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The RSPB Big Garden Birdwatch 2022

How does it work?

Simply choose 1 hour between 28th and 30th

January and count the birds that you see land in your garden, local park or from your balcony. Then tell the RSPB what you saw.

Download your guide here:RSPB Big Garden Birdwatch Guide

If you enjoy your hour of being a Twitcher, have you considered making it a hobby?

You can do a lot of things to attract birds into your garden, but like for most animals (and us), food is possibly the most persuasive tool to use!

What do birds eat?

There are lots of different types of bird foods available. Some birds prefer to eat off the ground, whilst others prefer to eat from feeders and tables.

Ground feeding birds like blackbirds would prefer a broad range of foods, from fatty nibbles to mealworms

Where as birds who prefer to eat from feeders suspended in the air typically prefer things like seeds, suet, and nuts.

Birds like chaffinches and greenfinches aren't as fussy and will take scattered food, or eat from feeders, but they tend to prefer Sunflower hearts.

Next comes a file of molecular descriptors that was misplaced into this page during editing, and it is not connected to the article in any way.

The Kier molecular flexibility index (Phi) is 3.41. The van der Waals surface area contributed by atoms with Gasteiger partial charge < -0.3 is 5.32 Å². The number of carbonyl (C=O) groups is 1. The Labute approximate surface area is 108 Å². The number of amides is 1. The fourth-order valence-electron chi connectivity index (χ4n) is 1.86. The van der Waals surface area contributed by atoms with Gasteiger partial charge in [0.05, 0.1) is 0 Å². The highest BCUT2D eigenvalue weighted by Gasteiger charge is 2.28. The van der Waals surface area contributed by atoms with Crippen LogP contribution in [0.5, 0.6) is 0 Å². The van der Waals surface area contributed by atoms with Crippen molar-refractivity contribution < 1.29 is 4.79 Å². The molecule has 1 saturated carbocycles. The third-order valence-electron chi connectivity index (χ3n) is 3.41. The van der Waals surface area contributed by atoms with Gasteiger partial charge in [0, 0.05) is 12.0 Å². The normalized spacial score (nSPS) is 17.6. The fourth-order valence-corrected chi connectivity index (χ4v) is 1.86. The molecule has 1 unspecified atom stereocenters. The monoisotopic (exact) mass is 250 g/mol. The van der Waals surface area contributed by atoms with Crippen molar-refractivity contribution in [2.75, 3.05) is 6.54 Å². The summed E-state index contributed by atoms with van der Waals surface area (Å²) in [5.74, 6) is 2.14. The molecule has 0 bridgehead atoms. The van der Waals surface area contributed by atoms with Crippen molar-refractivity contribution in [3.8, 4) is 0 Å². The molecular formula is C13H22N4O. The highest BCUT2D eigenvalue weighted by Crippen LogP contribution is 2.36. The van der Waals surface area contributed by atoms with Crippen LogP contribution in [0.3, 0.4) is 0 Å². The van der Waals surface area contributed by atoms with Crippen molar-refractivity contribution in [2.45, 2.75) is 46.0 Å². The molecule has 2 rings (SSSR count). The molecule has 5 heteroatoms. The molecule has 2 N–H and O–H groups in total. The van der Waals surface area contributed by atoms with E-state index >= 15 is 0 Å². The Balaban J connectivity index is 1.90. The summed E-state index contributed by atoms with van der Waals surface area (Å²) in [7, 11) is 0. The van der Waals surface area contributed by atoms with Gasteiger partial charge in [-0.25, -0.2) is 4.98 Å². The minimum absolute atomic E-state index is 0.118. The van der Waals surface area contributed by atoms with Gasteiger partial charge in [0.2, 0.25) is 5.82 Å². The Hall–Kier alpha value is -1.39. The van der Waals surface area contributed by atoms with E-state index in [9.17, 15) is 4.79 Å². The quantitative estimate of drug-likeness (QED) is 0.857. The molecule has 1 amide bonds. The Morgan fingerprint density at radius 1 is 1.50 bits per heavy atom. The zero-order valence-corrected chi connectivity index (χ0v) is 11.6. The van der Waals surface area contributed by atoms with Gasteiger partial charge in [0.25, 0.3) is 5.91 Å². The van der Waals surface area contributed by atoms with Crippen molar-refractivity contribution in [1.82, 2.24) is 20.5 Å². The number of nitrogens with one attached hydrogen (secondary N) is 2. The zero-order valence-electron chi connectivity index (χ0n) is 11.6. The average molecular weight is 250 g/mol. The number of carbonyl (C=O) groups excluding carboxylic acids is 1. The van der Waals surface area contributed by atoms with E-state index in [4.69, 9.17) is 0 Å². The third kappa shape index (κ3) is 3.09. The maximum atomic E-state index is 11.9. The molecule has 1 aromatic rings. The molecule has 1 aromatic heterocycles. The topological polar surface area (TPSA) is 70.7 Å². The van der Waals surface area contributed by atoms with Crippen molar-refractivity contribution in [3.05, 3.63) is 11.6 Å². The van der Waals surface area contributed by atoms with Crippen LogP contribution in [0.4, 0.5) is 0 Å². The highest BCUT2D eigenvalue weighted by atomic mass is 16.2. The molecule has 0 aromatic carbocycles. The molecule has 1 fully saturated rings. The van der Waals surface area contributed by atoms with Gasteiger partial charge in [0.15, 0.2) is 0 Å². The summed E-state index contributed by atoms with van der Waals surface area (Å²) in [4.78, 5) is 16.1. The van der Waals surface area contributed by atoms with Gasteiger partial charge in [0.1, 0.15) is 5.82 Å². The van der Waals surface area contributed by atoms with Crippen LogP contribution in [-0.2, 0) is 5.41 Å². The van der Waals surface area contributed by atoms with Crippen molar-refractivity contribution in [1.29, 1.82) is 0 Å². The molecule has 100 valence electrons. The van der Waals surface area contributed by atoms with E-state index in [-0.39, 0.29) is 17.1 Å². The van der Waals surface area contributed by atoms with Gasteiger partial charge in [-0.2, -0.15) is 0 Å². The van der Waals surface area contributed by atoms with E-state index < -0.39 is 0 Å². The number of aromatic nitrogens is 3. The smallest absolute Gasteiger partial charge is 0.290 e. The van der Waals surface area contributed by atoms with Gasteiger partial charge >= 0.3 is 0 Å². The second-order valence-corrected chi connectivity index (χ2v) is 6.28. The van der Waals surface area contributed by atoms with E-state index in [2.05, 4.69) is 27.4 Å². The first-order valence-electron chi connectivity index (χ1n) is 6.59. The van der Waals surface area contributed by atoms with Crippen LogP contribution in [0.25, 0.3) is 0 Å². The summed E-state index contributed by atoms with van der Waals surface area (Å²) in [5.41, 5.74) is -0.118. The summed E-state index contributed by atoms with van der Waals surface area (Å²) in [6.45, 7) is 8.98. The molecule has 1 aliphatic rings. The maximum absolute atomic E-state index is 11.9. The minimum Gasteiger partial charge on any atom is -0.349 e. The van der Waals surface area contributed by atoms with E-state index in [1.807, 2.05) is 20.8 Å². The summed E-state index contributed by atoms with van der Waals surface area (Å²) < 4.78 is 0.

You can't go wrong if you buy good quality bird feed that doesn't include ‘fillers’ such as dried peas and beans that birds rarely eat.

Plus you can always make use of your food waste and put out leftovers such as some bread, fruit cake, dried fruit, unsalted pastry, or fruit such as apples and pears. Just make sure it is actually edible, and not mouldy!

Best way to feed birds?

Unless you are just scattering food for the larger birds, The safest and most hygienic way to feed them is with a suspended bird feeder. Ideally somewhere quiet, safe from people and other animals, and sheltered from the weather.

You can put your bird feeder in all sorts of places, but aim for somewhere peaceful where the birds wont be disturbed, and they wont have to compete with other animals for the food.

Remember to clean!

It’s very important to keep bird feeders clean to stop a build-up of bacteria and viruses that can spread diseases and infections among garden birds.

Wear gloves and use warm soapy water and a long bristled brush to Scrub feeders inside and out. Make sure to Do this in a bucket, not in your kitchen sink!

If it is in need of a deep clean, Use a mild, non-toxic disinfectant, and Make sure the feeder is thoroughly dry before refilling it with food. Ideally you should Clean your feeders every week.

If you want to find out more, make sure to visit the RSPB Website!


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